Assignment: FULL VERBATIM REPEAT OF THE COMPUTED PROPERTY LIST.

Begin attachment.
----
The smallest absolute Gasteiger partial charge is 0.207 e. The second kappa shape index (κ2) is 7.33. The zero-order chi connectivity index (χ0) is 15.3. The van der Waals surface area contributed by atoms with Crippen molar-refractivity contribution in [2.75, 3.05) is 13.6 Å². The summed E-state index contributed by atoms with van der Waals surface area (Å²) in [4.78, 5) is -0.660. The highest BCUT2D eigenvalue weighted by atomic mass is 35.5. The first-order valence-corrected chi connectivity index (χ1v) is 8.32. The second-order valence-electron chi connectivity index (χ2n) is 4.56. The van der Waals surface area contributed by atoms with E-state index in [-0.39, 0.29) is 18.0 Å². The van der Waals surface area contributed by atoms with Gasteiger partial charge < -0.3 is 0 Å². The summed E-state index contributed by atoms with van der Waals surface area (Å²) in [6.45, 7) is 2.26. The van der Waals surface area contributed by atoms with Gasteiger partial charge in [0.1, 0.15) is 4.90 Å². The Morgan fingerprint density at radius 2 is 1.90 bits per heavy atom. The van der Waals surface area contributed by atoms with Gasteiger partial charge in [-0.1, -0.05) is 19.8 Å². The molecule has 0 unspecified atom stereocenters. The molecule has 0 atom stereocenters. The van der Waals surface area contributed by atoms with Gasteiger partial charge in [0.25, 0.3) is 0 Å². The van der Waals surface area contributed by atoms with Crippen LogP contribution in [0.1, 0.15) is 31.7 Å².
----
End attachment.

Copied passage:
The smallest absolute Gasteiger partial charge is 0.207 e. The second kappa shape index (κ2) is 7.33. The zero-order chi connectivity index (χ0) is 15.3. The van der Waals surface area contributed by atoms with Crippen molar-refractivity contribution in [2.75, 3.05) is 13.6 Å². The summed E-state index contributed by atoms with van der Waals surface area (Å²) in [4.78, 5) is -0.660. The highest BCUT2D eigenvalue weighted by atomic mass is 35.5. The first-order valence-corrected chi connectivity index (χ1v) is 8.32. The second-order valence-electron chi connectivity index (χ2n) is 4.56. The van der Waals surface area contributed by atoms with E-state index in [-0.39, 0.29) is 18.0 Å². The van der Waals surface area contributed by atoms with Gasteiger partial charge < -0.3 is 0 Å². The summed E-state index contributed by atoms with van der Waals surface area (Å²) in [6.45, 7) is 2.26. The van der Waals surface area contributed by atoms with Gasteiger partial charge in [0.1, 0.15) is 4.90 Å². The Morgan fingerprint density at radius 2 is 1.90 bits per heavy atom. The van der Waals surface area contributed by atoms with Gasteiger partial charge in [-0.1, -0.05) is 19.8 Å². The molecule has 0 unspecified atom stereocenters. The molecule has 0 atom stereocenters. The van der Waals surface area contributed by atoms with Gasteiger partial charge in [0.25, 0.3) is 0 Å². The van der Waals surface area contributed by atoms with Crippen LogP contribution in [0.1, 0.15) is 31.7 Å².